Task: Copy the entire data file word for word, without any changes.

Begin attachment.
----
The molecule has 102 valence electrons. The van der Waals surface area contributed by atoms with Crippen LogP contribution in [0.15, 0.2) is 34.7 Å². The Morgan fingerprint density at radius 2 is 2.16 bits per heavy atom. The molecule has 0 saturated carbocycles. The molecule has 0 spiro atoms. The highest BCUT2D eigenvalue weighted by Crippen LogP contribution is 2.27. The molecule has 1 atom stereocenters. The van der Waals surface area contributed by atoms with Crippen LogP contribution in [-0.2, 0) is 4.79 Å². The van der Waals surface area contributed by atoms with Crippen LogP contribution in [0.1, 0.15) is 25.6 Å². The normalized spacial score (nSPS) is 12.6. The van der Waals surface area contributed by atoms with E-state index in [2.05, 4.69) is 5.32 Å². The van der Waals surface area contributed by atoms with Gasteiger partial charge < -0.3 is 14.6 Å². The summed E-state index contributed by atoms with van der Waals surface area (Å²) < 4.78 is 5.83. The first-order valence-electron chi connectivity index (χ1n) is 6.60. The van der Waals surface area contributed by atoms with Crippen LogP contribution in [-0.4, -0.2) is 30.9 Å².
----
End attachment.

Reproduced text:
The molecule has 102 valence electrons. The van der Waals surface area contributed by atoms with Crippen LogP contribution in [0.15, 0.2) is 34.7 Å². The Morgan fingerprint density at radius 2 is 2.16 bits per heavy atom. The molecule has 0 saturated carbocycles. The molecule has 0 spiro atoms. The highest BCUT2D eigenvalue weighted by Crippen LogP contribution is 2.27. The molecule has 1 atom stereocenters. The van der Waals surface area contributed by atoms with Crippen LogP contribution in [-0.2, 0) is 4.79 Å². The van der Waals surface area contributed by atoms with Crippen LogP contribution in [0.1, 0.15) is 25.6 Å². The normalized spacial score (nSPS) is 12.6. The van der Waals surface area contributed by atoms with E-state index in [2.05, 4.69) is 5.32 Å². The van der Waals surface area contributed by atoms with Gasteiger partial charge < -0.3 is 14.6 Å². The summed E-state index contributed by atoms with van der Waals surface area (Å²) < 4.78 is 5.83. The first-order valence-electron chi connectivity index (χ1n) is 6.60. The van der Waals surface area contributed by atoms with Crippen LogP contribution in [-0.4, -0.2) is 30.9 Å².